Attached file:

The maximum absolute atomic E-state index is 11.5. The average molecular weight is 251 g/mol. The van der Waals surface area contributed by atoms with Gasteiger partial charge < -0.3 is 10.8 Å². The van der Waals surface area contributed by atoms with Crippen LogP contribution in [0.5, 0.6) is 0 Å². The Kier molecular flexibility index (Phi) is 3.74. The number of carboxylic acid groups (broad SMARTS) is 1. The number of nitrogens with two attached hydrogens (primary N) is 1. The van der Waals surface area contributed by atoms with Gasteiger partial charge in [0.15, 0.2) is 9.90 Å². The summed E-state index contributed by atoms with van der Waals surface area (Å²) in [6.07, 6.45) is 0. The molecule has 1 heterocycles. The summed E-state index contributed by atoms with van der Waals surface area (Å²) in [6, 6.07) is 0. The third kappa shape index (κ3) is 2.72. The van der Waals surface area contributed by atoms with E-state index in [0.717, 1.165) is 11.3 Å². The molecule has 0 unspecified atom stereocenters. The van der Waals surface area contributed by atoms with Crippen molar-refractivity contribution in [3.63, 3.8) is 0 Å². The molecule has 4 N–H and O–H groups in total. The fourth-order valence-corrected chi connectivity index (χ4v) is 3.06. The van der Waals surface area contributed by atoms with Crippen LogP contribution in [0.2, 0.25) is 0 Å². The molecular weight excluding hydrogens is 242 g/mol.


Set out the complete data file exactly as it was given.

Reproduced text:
The maximum absolute atomic E-state index is 11.5. The average molecular weight is 251 g/mol. The van der Waals surface area contributed by atoms with Gasteiger partial charge < -0.3 is 10.8 Å². The van der Waals surface area contributed by atoms with Crippen LogP contribution in [0.5, 0.6) is 0 Å². The Kier molecular flexibility index (Phi) is 3.74. The number of carboxylic acid groups (broad SMARTS) is 1. The number of nitrogens with two attached hydrogens (primary N) is 1. The van der Waals surface area contributed by atoms with Gasteiger partial charge in [0.15, 0.2) is 9.90 Å². The summed E-state index contributed by atoms with van der Waals surface area (Å²) in [6.07, 6.45) is 0. The molecule has 1 heterocycles. The summed E-state index contributed by atoms with van der Waals surface area (Å²) in [6, 6.07) is 0. The third kappa shape index (κ3) is 2.72. The van der Waals surface area contributed by atoms with E-state index in [0.717, 1.165) is 11.3 Å². The molecule has 0 unspecified atom stereocenters. The van der Waals surface area contributed by atoms with Crippen molar-refractivity contribution in [3.63, 3.8) is 0 Å². The molecule has 4 N–H and O–H groups in total. The fourth-order valence-corrected chi connectivity index (χ4v) is 3.06. The van der Waals surface area contributed by atoms with Crippen LogP contribution in [0.2, 0.25) is 0 Å². The molecular weight excluding hydrogens is 242 g/mol.